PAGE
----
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Discussion Starter · #1 ·
Picked up a 1964 Glenfield off Gun Auction last week with my C&R, I received it today and the barrel is not marked micro-groove, but it sure looks like it.

What say you all?

D
 

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That was my first rifle for hunting in 1964. My father bought it for me, I think it was $40.00 or 60.00 dollars. mine had micro groove rifling. I'm sure yours does to. My son has mine, it was his first rifle too. Still going strong.
 

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MICRO-GROOVE came on all marlins somewhere in the mid to late 50's. unless it was re-barreled with an older barrel, it should be micro-groove.
 

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The patent was awarded to Marlin in 1953. They immediately began offering the 22 rifles with it but the centerfire barrels took a couple years afterwards. There was likely some older centerfire barrels still ready for use so the ballard rifling might be found up into say 1956 or so on some centerfire models. Then in the past decade or so some models have slowly switched back to ballard type rifling. It would appear those models are the ones that see a greater popularity for cast bullet use like the 45-70 and various cowboy models.

I would offer to check my Brophy's book but it isn't nearby at the moment. There is such a marked difference in the appearance of the rifling that if you are looking at a microgroove centerfire barrel you will know instantly.

Not a certified Marlin expert but Glen Fryxell can usually be counted on to do some extensive research before he publishes an article. Here is one of his that addresses identifying the microgroove barrels.

http://www.leverguns.com/articles/fryxell/microgrove-barrels.htm
 

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I have a 36G also and mine is a 1966 ( or 1968...senior moment here...:hmmmm: ). I really like the shorter mag tube. You may or may not know this, but Marlin only made about 6,000 of them.
 

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I have a 36G also and mine is a 1966 ( or 1968...senior moment here...:hmmmm: ). I really like the shorter mag tube. You may or may not know this, but Marlin only made about 6,000 of them.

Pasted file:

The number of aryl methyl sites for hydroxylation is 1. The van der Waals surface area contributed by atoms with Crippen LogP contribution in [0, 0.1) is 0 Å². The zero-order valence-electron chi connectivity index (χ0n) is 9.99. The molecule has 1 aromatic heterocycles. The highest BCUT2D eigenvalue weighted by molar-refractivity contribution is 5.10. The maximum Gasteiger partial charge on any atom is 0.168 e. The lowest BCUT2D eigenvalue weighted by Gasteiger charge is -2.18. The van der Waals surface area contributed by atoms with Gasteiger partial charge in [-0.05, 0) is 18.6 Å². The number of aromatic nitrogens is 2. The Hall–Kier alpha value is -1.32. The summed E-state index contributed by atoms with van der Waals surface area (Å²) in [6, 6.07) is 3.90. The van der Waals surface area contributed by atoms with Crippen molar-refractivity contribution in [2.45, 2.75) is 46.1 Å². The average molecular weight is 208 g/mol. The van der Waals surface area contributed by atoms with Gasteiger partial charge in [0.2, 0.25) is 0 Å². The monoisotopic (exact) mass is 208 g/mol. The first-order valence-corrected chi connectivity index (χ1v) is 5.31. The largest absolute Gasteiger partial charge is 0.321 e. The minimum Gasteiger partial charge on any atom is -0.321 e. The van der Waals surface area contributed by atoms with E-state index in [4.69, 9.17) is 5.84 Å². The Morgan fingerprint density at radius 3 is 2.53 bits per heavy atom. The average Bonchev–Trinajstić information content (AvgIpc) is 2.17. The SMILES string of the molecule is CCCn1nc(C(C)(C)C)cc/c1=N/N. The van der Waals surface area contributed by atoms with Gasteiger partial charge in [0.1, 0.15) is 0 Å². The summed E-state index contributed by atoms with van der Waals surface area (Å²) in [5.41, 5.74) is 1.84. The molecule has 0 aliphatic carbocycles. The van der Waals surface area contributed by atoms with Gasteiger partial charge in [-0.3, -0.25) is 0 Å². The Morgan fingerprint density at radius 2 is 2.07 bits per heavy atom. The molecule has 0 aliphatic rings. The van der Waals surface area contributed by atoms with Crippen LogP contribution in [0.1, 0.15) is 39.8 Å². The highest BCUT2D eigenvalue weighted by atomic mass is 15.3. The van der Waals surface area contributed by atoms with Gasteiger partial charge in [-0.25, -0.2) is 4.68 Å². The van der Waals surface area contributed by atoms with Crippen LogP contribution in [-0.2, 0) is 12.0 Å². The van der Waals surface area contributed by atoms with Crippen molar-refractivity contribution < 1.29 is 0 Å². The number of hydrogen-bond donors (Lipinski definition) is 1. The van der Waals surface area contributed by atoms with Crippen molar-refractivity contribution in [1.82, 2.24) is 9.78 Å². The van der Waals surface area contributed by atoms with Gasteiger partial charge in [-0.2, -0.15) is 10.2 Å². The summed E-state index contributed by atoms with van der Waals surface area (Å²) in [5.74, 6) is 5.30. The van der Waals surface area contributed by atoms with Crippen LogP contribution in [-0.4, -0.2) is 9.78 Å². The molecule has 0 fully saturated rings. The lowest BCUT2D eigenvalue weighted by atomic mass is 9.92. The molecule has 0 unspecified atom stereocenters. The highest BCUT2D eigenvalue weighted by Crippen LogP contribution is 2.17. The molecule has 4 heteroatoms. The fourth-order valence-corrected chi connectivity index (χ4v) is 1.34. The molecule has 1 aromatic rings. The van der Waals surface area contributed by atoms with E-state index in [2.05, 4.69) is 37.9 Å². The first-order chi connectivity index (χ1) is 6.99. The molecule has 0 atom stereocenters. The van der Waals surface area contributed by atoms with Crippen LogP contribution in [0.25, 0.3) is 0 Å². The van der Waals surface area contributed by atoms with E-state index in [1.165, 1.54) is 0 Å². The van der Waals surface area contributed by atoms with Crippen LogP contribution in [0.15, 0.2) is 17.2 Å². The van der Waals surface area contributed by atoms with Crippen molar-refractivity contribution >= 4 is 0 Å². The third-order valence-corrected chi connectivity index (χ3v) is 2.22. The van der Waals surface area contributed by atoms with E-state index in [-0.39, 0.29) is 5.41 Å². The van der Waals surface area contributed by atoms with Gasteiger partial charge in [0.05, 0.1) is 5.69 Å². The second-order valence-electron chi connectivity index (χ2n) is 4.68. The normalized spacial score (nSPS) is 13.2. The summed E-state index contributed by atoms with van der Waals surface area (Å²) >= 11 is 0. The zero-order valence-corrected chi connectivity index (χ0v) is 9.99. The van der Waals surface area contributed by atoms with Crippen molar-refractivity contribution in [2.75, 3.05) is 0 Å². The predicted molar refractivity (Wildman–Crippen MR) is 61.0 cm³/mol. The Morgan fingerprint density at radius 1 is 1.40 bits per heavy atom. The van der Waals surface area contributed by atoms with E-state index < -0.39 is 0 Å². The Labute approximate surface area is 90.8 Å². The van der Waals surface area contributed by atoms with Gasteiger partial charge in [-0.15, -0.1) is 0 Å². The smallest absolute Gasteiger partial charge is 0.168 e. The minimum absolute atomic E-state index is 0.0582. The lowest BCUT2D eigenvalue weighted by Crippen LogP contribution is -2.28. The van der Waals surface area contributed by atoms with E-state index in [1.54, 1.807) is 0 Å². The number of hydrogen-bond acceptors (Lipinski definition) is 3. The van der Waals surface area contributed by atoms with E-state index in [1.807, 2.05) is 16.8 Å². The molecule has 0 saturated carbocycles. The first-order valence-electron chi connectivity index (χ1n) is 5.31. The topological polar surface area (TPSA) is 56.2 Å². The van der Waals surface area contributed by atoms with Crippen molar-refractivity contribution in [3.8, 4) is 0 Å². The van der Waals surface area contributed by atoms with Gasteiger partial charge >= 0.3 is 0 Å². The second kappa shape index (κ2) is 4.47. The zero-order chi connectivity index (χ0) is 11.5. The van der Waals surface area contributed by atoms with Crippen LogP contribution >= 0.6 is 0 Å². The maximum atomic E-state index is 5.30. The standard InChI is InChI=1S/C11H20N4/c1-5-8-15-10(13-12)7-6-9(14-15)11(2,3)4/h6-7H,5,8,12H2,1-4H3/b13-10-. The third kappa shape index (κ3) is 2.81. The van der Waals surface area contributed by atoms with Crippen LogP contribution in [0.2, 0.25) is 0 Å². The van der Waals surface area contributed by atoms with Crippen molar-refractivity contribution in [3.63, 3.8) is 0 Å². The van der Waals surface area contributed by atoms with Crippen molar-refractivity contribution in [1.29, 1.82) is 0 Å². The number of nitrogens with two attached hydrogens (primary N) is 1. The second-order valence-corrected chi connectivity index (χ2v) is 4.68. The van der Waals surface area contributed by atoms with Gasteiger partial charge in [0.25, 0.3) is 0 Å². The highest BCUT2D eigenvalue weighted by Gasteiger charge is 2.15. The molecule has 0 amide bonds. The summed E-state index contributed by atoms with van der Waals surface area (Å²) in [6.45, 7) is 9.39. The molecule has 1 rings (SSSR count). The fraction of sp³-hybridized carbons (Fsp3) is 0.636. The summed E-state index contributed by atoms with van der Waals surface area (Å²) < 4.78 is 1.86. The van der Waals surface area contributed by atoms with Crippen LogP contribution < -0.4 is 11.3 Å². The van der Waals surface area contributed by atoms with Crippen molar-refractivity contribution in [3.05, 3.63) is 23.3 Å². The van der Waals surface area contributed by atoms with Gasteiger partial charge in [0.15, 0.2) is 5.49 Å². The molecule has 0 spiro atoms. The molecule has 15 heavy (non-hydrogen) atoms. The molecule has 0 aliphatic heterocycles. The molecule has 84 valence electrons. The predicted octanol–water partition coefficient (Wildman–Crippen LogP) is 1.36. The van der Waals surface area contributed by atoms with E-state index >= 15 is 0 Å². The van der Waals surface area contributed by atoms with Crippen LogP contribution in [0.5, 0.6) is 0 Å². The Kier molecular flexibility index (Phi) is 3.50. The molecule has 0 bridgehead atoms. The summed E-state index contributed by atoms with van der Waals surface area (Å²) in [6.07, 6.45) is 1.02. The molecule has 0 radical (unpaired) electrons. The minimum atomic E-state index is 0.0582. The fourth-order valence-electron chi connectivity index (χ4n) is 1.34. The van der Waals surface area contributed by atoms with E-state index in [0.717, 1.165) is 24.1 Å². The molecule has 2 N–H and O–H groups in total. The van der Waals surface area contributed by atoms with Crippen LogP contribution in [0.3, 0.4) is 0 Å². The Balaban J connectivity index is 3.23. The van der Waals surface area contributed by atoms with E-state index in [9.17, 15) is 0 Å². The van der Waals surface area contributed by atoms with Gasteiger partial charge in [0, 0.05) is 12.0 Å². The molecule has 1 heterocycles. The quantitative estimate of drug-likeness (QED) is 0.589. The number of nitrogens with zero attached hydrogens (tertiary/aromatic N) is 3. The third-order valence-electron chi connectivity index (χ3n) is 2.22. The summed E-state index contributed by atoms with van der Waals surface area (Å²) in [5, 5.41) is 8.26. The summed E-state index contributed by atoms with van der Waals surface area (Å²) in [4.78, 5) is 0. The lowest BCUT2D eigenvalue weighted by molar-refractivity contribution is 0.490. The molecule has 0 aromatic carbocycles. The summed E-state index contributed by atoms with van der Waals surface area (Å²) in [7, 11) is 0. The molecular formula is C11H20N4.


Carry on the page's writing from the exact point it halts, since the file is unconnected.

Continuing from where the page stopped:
Probably a 1965. They only made them for two years, 1964 and 1965. I have a 1964 that I bought a few months ago and it looks like it has a microgroove barrel.

Does yours have a walnut stock?
 

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Probably a 1965. They only made them for two years, 1964 and 1965. I have a 1964 that I bought a few months ago and it looks like it has a microgroove barrel.

Does yours have a walnut stock?
See...I told ya I had a 'senior moment'..:vollkommenauf:

Here is mine...prefix AA

006.jpg
 

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Some Marlin models switched back and forth between MG and Ballard rifling in the 1960s--like the Sears Model 45. My 1964 Sears Model 45 in 35 Rem has MG----while another MO member here has a 1962 Sears Model 45 in 35 Rem with Ballard rifling. Only way to know what rifling you have (if your barrel isn't marked) is to count the number of grooves in the barrel.
 

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Discussion Starter · #11 ·
Here's a picture from the auction:





The swivels are a bit odd, but the serial number starts with a "Z", making it a 1964. I am certain it is a microgroove barrel. I now have three 30-30's and I am going to hold here. A 1952 waffle top I need to restore some. It has Ballard rifling and it will be equipped with a peep sight and be my cast lead gun. This gun will stay the way it is and be an open sights field gun. The third is a 1979 336 with a Leupold scope and it will say as is. I also have a 2008 JM marked 45-70 Ballard rifled guide gun. My collection grew from none to four in two months. Time to take a break!

D
 

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Yours looks nice.

Here is mine. It has walnut stocks and a z prefix.
That's real nice looking. There's just something about Walnut, isn't there.!

I do actually like the different shades ( don't know the proper terminology ) of my stock.
 

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Here's a picture from the auction:





The swivels are a bit odd, but the serial number starts with a "Z", making it a 1964. I am certain it is a microgroove barrel. I now have three 30-30's and I am going to hold here. A 1952 waffle top I need to restore some. It has Ballard rifling and it will be equipped with a peep sight and be my cast lead gun. This gun will stay the way it is and be an open sights field gun. The third is a 1979 336 with a Leupold scope and it will say as is. I also have a 2008 JM marked 45-70 Ballard rifled guide gun. My collection grew from none to four in two months. Time to take a break!

D
Another nice 36G...congrats..!!

So 36G's had both Walnut and ( Beech..Birch..? ) stocks in that short production run. I suppose it was just a matter of what wood was available at the time?
 
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